As political tensions rose in the months before the Revolution, Worcester served as a center of revolutionary activity. Because it was an important munitions depot, Worcester was targeted for attack by Loyalist general Thomas Gage. However, officers sent secretly to inspect the munitions depot were discovered by Patriot Timothy Bigelow. General Gage then decided to move on to the second munitions depot in Lexington. In 1775, determining that Boston was too dangerous, Isaiah Thomas moved his newspaper, the Massachusetts Spy, to Worcester. The Massachusetts Spy was one of the few papers published continuously during the Revolution. On July 14, 1776, Isaiah Thomas, intercepting the packet from Philadelphia to Boston, performed the first public reading of the Declaration of Independence ever in front of Worcester City Hall. In 1812, Thomas founded the American Antiquarian Society, a research library holding nearly two thirds of the items known to have been printed in America from 1639 through 1820. The Society’s holdings from 1821 to 1876 compare favorably with those of the Library of Congress and other major research libraries.

Industrial Revolution

American Steel & Wire Company, c. 1905, employer of about 5,000

Known for innovation in commerce, industry, education, and social thought, Worcester and the nearby Blackstone Valley claim their historic role as birthplace of the American Industrial Revolution. Ichabod Washburn, an early industrialist, developed a process for extruding steel wire. His company, Washburn & Moen, founded in 1831, was "the company that ‘barbed-wire fenced the American West,’"[9] and held the battle lines during World War I. In 1840, Loring Coes invented the monkey wrench. In the 1850s, George Crompton and L.J. & F.B. Knowles founded companies that manufactured textile looms which drove the Industrial Revolution. Another Worcester innovator, physician Russel Howes, invented the first envelope folding machine in 1856. It could produce 25,000 envelopes in ten hours, using three operators.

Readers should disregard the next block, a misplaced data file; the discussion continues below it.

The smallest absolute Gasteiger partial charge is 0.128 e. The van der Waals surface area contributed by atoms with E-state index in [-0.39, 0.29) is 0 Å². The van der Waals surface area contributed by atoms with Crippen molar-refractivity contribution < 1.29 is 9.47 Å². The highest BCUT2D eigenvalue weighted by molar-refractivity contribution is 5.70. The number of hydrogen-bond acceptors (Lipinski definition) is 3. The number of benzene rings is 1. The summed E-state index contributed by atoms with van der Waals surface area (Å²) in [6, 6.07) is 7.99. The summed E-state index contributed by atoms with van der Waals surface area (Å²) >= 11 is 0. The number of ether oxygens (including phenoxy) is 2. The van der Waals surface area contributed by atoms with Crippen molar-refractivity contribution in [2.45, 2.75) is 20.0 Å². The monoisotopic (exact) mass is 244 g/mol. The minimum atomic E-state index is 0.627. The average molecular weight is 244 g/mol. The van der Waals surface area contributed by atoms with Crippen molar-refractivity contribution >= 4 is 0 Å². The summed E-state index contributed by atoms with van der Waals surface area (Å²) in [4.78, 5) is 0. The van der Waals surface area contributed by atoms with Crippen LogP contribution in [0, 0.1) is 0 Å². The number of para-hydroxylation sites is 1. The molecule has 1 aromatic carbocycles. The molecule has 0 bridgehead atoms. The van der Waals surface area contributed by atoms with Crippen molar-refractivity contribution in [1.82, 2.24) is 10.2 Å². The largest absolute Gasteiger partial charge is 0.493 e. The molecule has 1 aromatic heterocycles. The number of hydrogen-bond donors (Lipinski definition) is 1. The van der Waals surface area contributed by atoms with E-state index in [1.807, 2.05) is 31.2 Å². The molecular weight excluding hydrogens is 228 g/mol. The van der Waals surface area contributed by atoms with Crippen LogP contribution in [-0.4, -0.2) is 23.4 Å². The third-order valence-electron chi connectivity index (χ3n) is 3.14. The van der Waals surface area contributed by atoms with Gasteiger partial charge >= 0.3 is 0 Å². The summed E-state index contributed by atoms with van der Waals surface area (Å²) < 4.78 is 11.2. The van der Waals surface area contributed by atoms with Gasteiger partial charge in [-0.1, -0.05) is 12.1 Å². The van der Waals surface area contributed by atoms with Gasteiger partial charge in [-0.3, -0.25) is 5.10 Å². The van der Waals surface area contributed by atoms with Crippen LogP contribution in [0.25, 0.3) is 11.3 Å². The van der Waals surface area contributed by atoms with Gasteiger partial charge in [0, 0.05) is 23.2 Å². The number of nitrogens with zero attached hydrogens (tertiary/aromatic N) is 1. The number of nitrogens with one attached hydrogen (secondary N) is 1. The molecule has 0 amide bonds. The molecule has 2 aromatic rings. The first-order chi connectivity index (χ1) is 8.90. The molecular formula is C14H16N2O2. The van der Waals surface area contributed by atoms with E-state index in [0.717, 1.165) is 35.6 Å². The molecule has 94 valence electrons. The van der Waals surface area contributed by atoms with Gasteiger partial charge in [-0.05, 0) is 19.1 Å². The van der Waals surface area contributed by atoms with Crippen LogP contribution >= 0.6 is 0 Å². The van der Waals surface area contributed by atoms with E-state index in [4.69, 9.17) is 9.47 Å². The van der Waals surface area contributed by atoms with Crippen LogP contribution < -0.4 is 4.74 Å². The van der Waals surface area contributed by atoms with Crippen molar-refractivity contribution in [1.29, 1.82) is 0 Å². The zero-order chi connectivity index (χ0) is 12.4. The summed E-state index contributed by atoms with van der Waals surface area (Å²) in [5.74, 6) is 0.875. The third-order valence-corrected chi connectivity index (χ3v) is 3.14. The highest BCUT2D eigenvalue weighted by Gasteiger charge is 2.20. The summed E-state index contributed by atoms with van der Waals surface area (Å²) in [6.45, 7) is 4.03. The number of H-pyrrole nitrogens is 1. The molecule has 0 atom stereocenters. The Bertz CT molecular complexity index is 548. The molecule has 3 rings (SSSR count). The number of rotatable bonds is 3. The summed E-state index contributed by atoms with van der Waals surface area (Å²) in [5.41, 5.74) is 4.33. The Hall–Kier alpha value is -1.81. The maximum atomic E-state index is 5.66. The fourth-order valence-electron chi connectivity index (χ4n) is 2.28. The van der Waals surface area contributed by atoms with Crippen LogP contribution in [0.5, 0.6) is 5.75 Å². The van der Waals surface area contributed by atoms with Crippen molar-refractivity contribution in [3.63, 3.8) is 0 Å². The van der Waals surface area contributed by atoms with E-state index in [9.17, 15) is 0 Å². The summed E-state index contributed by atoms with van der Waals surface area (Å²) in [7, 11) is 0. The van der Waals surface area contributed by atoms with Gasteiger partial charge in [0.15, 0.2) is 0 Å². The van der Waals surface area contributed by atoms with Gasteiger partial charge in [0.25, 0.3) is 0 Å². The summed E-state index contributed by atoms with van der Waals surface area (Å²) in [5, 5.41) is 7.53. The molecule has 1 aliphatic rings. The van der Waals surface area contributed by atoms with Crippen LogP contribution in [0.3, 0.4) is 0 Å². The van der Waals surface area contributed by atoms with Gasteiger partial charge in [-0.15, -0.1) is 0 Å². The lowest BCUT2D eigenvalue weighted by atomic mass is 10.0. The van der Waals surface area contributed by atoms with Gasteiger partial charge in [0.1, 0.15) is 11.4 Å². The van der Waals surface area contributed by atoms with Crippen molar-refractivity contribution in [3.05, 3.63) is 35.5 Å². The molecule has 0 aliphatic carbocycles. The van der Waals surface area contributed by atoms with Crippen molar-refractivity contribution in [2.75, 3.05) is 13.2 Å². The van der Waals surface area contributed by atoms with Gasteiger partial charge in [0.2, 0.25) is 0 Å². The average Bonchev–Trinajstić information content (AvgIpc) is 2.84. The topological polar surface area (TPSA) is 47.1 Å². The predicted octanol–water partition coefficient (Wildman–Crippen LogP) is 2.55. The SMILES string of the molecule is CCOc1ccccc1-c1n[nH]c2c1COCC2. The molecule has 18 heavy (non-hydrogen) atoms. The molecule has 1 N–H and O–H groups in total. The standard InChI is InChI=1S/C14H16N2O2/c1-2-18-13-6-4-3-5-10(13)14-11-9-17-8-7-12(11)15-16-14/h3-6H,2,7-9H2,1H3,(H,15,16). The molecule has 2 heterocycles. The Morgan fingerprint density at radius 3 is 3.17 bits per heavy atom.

Women found economic opportunity in Worcester. An early female entrepreneur, Esther Howland, designed and manufactured the first American valentine cards in 1847. Women also found opportunity in The Royal Worcester Corset Factory, a company that provided employment opportunity for 1200 women; it was the largest employer of women in the United States in 1908.[10]

Young factory worker, 1912, photograph by Lewis Hine

Several entrepreneurs brought growth to Worcester’s economy during this period. John Jeppson, a skilled potter, emigrated from Hoganas, Sweden to Worcester in search of a better life. In Worcester he founded Norton Company, now Saint-Gobain, the world’s largest manufacturer and supplier of performance engineered abrasives for technical manufacturing and commercial applications, in addition to general household and automotive refinishing. Jeppson created economic opportunity for the thousands of his countrymen who followed him to Worcester, and for others, too. Many Irish immigrants settled in Worcester during this period, as well. They helped build the railroad and Blackstone Canal, further driving Worcester’s economic engine.